“In general, on the days the deaths occurred, the temperature was hotter and the air more humid than normal conditions,” senior study author Andrew Grundstein, a climatologist and associate professor of geography at UGA told Yahoo! News.
BEATING THE HEAT
According to the U.S. Center for Disease Control and Protection, between 1979 and 2003, excessive heat exposure caused 8,015 deaths. During that period, more people died in the U.S. from extreme heat than from hurricanes, lightning, tornadoes, floods, and earthquakes combined.
The CDCP states that people suffer heat-related illness when their bodies are unable to compensate to high temperatures and do not properly cool themselves. Signs of heat stroke include: An extremely high body temperature (103 degrees Fahrenheit, orally); red, hot, and dry skin with no sweat; rapid, strong pulse; throbbing headache; dizziness; nausea; confusion; and unconsciousness.
Physical symptoms like confusion, disorientation, dizziness, and incomprehension are the signs for football coaches to watch for during practice, said Megan Thomas, a certified athletic trainer and physical therapist at Great Plains Regional Medical Center.
“A lot of it is just lack of coordination or not not following directions. Most of the time, the kids are really good at letting coaches know, or student trainers do well at keeping a close eye on it.”
Rogers said she has never witnessed first-hand an athlete with heat stroke or heat exhaustion, which meant athletes she’s observed stayed hydrated, more than likely. The best way to decrease the chances of heat exhaustion is to drink eight to 12 ounces of water every 20 minutes during intense exercise.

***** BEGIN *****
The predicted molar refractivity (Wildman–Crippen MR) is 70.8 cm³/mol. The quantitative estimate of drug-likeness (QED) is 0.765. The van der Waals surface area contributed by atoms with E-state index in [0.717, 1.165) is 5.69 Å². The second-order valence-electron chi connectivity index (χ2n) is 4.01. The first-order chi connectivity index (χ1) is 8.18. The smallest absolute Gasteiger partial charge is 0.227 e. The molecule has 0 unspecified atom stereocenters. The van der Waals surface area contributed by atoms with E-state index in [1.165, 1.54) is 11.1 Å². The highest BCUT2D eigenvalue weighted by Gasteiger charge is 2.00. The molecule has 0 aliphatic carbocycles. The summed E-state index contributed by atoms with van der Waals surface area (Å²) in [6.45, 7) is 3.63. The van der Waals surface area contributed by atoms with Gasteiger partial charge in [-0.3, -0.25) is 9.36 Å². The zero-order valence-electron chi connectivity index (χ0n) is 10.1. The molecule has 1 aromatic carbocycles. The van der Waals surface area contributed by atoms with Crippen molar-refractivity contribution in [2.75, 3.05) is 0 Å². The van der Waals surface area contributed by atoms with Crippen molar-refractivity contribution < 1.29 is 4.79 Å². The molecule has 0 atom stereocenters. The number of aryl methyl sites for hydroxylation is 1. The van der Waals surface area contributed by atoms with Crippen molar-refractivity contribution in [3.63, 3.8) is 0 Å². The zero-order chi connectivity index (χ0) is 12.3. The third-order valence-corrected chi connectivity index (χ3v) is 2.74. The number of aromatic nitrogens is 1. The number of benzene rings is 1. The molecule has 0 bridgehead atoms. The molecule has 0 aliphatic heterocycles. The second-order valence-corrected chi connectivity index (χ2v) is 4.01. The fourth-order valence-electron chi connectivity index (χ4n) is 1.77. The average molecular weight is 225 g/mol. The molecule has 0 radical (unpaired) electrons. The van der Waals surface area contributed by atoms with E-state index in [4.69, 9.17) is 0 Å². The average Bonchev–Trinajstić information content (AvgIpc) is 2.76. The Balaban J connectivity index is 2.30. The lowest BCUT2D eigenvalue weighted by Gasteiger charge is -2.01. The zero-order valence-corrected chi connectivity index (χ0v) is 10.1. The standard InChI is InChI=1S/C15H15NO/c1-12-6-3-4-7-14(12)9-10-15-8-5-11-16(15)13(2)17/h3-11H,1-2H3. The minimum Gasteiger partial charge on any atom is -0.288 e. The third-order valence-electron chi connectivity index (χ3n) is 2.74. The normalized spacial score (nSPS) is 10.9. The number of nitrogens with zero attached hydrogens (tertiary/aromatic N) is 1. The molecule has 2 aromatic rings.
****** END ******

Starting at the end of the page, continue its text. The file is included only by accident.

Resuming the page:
“Once athletes develop heat cramps, it’s really hard to get those to stop. Hydration is a big part of that before you even start practice,” Thomas said, noting the ECHS football team keeps a whirlpool full of cold water ready in case a player overheats.
Thomas also said having a “heat-acclimation period” for the first 14 days of practice is recommended by the National Athletic Trainers Association, which also advises practices in the heat run no longer than three hours at a time, including warm-up, stretches, and a cool-down period.
ECHS FOOTBALL RISK MANAGEMENT
In the case of heat-related illness or dehydration, to be armed with knowledge is to be prepared. The ECHS football staff is just that, as it produces a “Heat Contingency Plan” every year, which includes different codes for temperature levels.
“Code Yellow” includes heat indexes of 100 to 104 degrees Fahrenheit. Under these conditions, athletes receive water every 15 minutes, and coaches allow a 10-minute cooling period midway through practice.
Under “Code Red,” in which heat indexes over 105 degrees Fahrenheit are present, practices are conducted in shoulder pads, helmets and shorts.Athletes receive water every 15 minutes and the same cooling off period as prescribed under Code Yellow.